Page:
When I’m looking for specific ideas, I explore a lot on Pinterest or I go to a bookstore. I browse books not only in DIY, but I also look at comics and children’s books.
What is the most important takeaway you want readers to gain from your books, especially your new title, Beginner’s Guide to Kirigami? What is kirigami?
The Kirigami – from Kiru: cut and gami: paper – has its source in one of the oldest traditional Chinese arts, the “Jianzhi” or the art of paper cutting. When this art of paper cutting arrived in Japan, it was enriched by the art of folded paper (Origami) and it give birth to the current Kirigami.
I would like readers to go slowly, in no hurry. I would like them to enjoy taking the time to express their creativity in a moment of connection with themselves, a nourishing moment for their souls. In addition to the satisfaction and pleasure of creating their own projects of course!
I would like them to accept to start from where they are without judging themselves or demanding an immediate and “perfect” result. It’s not so simple to give yourself time to “learn” or improve and practice in a world where everything is just a click away.
The Kirigami asks you to take that time, with precision, concentration and a lot of attention. Without that, you risk getting hurt very easily! The Kirigami offers us the possibility to bring us back to the present moment. It’s a real gift! For me, it’s a kind of active meditation.
What does being creative mean to you?
What a big question! Thank you so much for this question!
It means a lot for me, because I think that creativity is a super food for the soul! I’m deeply convinced that everyone is creative even if they are not aware about that!
Being creative means that I follow my soul to accomplish what makes me happy. For me it took the appearance of an an artistic work. Sometimes drawing, sometimes cooking, taking a picture of my amazing view from my workplace, dancing or having a break. It’s a way of looking at life: with curiosity, joy and amazement. And everyone has their own way to express their specific creativity, according to their own tastes and affinities.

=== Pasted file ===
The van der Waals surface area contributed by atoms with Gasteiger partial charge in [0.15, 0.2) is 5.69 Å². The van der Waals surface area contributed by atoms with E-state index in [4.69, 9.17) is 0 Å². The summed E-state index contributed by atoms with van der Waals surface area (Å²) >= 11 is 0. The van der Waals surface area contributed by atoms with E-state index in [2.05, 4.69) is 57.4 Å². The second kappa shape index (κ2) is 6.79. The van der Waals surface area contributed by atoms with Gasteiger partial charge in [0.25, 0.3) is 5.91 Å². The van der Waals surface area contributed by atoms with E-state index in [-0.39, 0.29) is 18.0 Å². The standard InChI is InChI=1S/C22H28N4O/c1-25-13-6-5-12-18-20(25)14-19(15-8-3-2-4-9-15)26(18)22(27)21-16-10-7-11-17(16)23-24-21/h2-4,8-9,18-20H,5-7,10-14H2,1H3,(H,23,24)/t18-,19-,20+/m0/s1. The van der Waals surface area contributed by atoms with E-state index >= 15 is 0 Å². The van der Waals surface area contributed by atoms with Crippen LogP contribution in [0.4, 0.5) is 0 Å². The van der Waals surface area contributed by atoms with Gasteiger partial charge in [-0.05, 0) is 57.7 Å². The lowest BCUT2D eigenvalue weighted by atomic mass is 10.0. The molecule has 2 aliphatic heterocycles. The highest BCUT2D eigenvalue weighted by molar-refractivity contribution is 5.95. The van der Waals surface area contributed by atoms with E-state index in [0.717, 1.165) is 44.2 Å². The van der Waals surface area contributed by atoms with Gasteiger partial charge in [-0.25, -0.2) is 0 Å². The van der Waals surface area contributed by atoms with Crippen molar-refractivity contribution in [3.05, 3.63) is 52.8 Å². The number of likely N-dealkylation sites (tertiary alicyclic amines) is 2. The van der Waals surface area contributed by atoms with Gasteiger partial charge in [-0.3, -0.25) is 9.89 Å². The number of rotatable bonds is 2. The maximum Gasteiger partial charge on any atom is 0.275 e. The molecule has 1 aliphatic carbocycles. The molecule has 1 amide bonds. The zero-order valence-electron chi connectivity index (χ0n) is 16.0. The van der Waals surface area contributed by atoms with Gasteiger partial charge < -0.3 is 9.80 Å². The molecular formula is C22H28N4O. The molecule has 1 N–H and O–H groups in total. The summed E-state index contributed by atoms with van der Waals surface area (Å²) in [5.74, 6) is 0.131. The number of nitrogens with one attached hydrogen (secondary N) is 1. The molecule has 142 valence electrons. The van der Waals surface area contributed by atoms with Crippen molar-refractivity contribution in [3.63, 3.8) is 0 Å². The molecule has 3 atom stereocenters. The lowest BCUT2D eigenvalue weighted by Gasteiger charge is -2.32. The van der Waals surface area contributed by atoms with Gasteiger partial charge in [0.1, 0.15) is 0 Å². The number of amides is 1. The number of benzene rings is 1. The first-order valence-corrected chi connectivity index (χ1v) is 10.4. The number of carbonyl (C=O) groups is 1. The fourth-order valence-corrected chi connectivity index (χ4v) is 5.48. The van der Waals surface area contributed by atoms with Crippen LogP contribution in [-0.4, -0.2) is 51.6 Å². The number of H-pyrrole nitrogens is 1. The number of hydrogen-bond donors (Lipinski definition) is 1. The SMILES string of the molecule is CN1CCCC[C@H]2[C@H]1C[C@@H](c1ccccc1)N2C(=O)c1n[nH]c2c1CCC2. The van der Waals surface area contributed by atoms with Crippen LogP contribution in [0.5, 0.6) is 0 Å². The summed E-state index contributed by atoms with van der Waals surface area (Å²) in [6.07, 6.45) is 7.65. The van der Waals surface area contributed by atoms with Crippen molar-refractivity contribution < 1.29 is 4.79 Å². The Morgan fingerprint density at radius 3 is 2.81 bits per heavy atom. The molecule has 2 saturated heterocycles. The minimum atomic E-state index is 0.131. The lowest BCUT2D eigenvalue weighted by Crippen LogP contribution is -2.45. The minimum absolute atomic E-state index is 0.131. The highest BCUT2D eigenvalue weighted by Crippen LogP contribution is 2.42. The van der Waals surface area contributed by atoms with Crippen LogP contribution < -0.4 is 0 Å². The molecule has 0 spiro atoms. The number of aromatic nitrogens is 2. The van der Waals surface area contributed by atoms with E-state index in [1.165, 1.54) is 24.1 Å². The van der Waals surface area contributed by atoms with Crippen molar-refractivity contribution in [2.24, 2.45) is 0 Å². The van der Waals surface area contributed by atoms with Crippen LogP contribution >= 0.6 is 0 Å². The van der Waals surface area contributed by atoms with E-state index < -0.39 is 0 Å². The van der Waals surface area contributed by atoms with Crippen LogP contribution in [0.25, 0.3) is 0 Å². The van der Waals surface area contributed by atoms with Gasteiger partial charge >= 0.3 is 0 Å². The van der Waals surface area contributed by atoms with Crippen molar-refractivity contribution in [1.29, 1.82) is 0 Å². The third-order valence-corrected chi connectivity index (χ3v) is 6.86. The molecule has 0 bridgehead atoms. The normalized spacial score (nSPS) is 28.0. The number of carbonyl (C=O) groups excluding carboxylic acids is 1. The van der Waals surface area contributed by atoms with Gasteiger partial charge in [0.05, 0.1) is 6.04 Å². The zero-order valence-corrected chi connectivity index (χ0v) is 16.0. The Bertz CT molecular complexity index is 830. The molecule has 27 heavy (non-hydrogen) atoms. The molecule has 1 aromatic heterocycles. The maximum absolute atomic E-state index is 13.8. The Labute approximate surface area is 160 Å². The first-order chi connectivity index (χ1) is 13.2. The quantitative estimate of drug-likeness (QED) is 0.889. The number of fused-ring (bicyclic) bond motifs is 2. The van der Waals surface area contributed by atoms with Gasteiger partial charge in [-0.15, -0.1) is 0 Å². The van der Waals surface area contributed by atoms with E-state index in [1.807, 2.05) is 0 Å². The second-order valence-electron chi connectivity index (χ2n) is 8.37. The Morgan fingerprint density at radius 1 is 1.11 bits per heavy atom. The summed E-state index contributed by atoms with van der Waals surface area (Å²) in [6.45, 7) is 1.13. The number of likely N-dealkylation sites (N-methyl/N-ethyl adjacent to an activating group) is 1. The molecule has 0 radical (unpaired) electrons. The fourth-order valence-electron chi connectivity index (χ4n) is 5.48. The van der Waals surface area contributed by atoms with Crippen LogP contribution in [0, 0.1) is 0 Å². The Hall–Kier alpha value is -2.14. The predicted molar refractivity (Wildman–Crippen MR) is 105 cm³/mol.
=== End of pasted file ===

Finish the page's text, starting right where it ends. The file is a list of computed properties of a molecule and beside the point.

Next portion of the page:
Right after Beginner’s Guide to Kirigami was published in France, I wrote a book about creativity, 365 Days to Unleash Your Creativity, which was published in France. It’s about how to connect with your own creativity, how to overcome fears, creative blocks, how to surpass yourself and keep a beautiful creative energy while getting to know yourself better and function better with your own creativity. And I’m so happy to announce that this book is going to be translated in English and is going to be published in the USA in 2020! Creativity is one of my favourite subjects!
How can people overcome the challenges they feel to their creative ability?
I think the best idea is to reconnect with what we like to do the most, what we are passionate about, without putting pressure on ourselves. Demanding a quick and immediate result from oneself often blocks creativity! It’s really important to regain pleasure and enthusiasm for doing things, without pressure, just for fun!
If we have a difficulty on a creative project, we can also try to find out why this subject interested us, did it fascinate us? What did we like about this project? What inspired us? Going back to what makes sense renews our enthusiasm, makes us gain energy, inspires us. If it’s no longer the case, it allows us to see that we don’t really want to go in that direction anymore. In this case, it is better to choose another project that we are more passionate about!